On the basis of these algae, large-scale agaroid production was created in Odessa.
Technological processes for the production of agaroid from fillora are developed for the first time in Ukraine.
The chemical composition and structure of the agaroid are still insufficiently studied. According to Kobzarenko, the agaroid contains galactose, glucose and fructose, sulfur, Ea, Ca, M £, a small amount of acetyl groups. It is slightly soluble in cold water and good in hot.
Aqueous solutions (sols) of agaroid after cooling down form gel (gels), starting with the concentration 0,8 — 1,0%.
Under the conditions of confectionery production, the capacity for the formation of agaroid is less than 3 times less than that of agar, and 2 — 2,5 is times less than that of pectin. To obtain agaroid-sugar jelly (with a concentration of sugar 70%) you need about 3% agaroid to the weight of the finished jelly.
Melting point of agaroid-sugar-water jelly (3% agaroid, 67% sugar, 30% water) 40 — 45 °.
The frost temperature in the presence of acid is close to the pectin jelly temperature, i.e., to 70 °.
An agaroid is similar to pectin in its sensitivity to heat and agar in relation to increased sensitivity to acid.
Hydrophilic properties (ability to retain water) are less pronounced in agaroid than in agar and pectin, as a result of which its resistance to drying and sugaring is lower than that of agar and pectin.
Agaroid roller drying is produced in the form of films, and also in the form of rings cut dried in air.
Gelatin - gelling agent. animal origin, the beginning of which is, gluten. The latter is a complex protein compound resulting from the thermal hydrolysis of collagen, or ossein, which is found in the skins, tendons, cartilage and bones of land animals.
The empirical formula of collagen (ossein)
by the hydrolysis of its merger with one molecule of H20 is obtained gluten:
Gelatin is insoluble in ether, chloroform, benzene, absolute alcohol and in other organic solvents.
When heated, gelatin softens, swells and chars, giving off the smell of burning horns.
In cold water and in dilute acids, gelatin swells, absorbs at room temperature 10 — 15 -fold amount of water, turning gradually into a jelly.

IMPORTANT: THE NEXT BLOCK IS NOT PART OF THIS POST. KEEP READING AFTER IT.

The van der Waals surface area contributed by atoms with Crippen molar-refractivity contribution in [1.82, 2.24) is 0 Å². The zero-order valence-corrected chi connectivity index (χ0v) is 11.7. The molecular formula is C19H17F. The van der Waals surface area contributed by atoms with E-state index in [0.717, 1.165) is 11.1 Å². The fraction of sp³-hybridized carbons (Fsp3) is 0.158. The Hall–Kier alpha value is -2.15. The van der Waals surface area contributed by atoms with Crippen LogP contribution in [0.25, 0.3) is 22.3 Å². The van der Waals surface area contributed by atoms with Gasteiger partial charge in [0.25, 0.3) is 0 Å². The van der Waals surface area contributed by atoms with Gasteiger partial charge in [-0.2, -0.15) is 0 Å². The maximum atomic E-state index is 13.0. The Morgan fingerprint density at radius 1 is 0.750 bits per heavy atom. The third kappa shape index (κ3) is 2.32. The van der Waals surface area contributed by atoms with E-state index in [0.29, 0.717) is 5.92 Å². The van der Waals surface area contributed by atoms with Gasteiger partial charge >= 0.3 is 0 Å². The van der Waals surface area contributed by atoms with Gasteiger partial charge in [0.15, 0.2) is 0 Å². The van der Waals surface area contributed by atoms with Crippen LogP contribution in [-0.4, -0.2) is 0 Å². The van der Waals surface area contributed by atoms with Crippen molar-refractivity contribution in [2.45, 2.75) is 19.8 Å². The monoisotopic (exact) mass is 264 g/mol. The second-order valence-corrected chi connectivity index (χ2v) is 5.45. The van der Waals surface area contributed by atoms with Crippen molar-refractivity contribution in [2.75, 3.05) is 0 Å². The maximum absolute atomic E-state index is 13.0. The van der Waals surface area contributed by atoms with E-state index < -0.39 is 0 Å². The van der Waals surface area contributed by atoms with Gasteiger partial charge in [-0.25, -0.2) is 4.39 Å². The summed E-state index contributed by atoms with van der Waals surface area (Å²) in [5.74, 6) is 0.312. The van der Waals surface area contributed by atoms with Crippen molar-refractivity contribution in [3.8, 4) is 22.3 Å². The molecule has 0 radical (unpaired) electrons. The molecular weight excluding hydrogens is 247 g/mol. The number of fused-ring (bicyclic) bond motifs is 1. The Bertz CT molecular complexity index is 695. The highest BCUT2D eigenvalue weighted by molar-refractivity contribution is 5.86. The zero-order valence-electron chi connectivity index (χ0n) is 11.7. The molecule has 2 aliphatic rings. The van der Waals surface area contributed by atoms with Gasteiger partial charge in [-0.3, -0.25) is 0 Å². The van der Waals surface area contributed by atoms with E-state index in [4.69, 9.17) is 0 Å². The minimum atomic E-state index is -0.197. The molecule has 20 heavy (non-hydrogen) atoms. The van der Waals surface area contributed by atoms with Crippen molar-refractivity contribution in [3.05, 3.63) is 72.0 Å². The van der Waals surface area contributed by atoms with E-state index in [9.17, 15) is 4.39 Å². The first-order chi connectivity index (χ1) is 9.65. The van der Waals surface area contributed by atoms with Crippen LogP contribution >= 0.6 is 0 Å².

Gelatin is easily soluble in hot water. When the hot solution cools, it stirs (to form a weak jelly you need at least 1% gelatin).
The aqueous gelatin gel is melted when heated to a certain temperature, the gelatinous structure is restored again when cooled again.
Gelatinous gelatin is very sensitive to temperature: when heated above 60 °, gelatin's ability to gel is weakened, and when heated with acids and alkalis, it loses this ability.
According to current standards distinguish gelatin food, technical and photographic.
Gelatin comes in the form of transparent sheets or plates, powder or grit.
Food gelatin should give colorless (to light yellow) solutions. Its humidity is not higher than 16%, ash content is not higher than 2%.
The foaming properties of gelatin.
The strength of 10% gel in degrees with a special device not lower than 500.
Microbiological resistance of 5% solution is characterized by persistence of at least 7 days.
In terms of its ability to gelatinize in confectionery production, gelatin is weaker than 5 — 8 times agar and pectin. Gelatin-sugar jellies are highly sensitive to the action of acids.
In the food industry, gelatin is used for making sweet jelly and pouring, for fish and meat dishes and canned food, ice cream, for clarifying wine, beer, etc.
On confectioneries USSR gelatin, agar previously used as a substitute in the production of marshmallow.
In the practice of confectionery production abroad gelatin is used as an anti-crystallizer in the manufacture of fondant candies and as a structurant for special products called marshmallows, which are similar in structure to our marshmallow.
Algina is a short designation for alginic acid preparations obtained from brown algae of the species kelp digitite, kelp hyperborea and the Fuchsian genus.
Alginic acid, obtained by processing these algae, is a product of the polymerization of mannuronic acid, consisting of the anhydride residues of mannuronic acid C5Н704 SOON.
By Yevtushenko alginic acid is an equilibrium mixture of polymannuronic acid and polyanhydride.
Currently, a number of options for industrial production method of alginic acid and its preparations.
Alginic acid and its salts, with the exception of alkali metal salts and magnesium, it is difficult to dissolve in water.
Cold water soluble alginic acid compound in a concentration-dependent form viscous solutions or jellies.
Strong acids (NS1 or H2SO4) Alginic acid is precipitated from its aqueous solutions in the form of a continuous gel or precipitate of the fibrous structure.
In alcohol solutions with an alcohol concentration above 50%, in chloroform, glycerol, ether and in other organic solvents, alginic acid is practically insoluble.
The strong bases of potassium and sodium and their salts have a depolymerizing effect on algin. The latter is also very sensitive to the action of an acidic environment with pH <5,5.
alginic acid drugs marketed in the form of alkali metal alginates, often in the form of NH4 salt. They have recently received wide distribution in various sectors of the food industry as a stabilizer or emulsifier, in particular in the production of ice cream, mayonnaise, in the dairy industry, etc.